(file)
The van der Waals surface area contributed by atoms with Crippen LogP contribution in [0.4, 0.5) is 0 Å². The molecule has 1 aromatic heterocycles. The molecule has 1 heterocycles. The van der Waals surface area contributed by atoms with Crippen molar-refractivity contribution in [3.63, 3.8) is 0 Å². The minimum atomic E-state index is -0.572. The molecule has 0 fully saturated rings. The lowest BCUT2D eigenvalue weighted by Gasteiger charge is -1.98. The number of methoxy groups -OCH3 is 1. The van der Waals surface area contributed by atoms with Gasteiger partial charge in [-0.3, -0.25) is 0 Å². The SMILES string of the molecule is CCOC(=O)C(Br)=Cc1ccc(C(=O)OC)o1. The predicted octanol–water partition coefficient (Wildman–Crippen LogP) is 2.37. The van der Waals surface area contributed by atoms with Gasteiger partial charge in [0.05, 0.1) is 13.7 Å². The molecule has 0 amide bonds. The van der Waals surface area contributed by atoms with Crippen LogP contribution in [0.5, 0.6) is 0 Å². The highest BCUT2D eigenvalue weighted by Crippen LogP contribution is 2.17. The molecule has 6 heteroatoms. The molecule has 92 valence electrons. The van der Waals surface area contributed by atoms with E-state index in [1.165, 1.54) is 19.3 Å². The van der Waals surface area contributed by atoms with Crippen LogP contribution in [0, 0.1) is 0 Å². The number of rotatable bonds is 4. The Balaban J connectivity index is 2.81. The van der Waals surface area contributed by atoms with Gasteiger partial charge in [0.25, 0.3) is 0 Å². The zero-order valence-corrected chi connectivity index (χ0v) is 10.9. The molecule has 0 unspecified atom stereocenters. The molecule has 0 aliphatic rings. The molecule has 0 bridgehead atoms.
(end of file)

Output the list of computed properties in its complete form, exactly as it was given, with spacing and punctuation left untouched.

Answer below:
The van der Waals surface area contributed by atoms with Crippen LogP contribution in [0.4, 0.5) is 0 Å². The molecule has 1 aromatic heterocycles. The molecule has 1 heterocycles. The van der Waals surface area contributed by atoms with Crippen molar-refractivity contribution in [3.63, 3.8) is 0 Å². The minimum atomic E-state index is -0.572. The molecule has 0 fully saturated rings. The lowest BCUT2D eigenvalue weighted by Gasteiger charge is -1.98. The number of methoxy groups -OCH3 is 1. The van der Waals surface area contributed by atoms with Gasteiger partial charge in [-0.3, -0.25) is 0 Å². The SMILES string of the molecule is CCOC(=O)C(Br)=Cc1ccc(C(=O)OC)o1. The predicted octanol–water partition coefficient (Wildman–Crippen LogP) is 2.37. The van der Waals surface area contributed by atoms with Gasteiger partial charge in [0.05, 0.1) is 13.7 Å². The molecule has 0 amide bonds. The van der Waals surface area contributed by atoms with Crippen LogP contribution in [0.5, 0.6) is 0 Å². The highest BCUT2D eigenvalue weighted by Crippen LogP contribution is 2.17. The molecule has 6 heteroatoms. The molecule has 92 valence electrons. The van der Waals surface area contributed by atoms with E-state index in [1.165, 1.54) is 19.3 Å². The van der Waals surface area contributed by atoms with Crippen LogP contribution in [0, 0.1) is 0 Å². The number of rotatable bonds is 4. The Balaban J connectivity index is 2.81. The van der Waals surface area contributed by atoms with Gasteiger partial charge in [0.25, 0.3) is 0 Å². The zero-order valence-corrected chi connectivity index (χ0v) is 10.9. The molecule has 0 unspecified atom stereocenters. The molecule has 0 aliphatic rings. The molecule has 0 bridgehead atoms.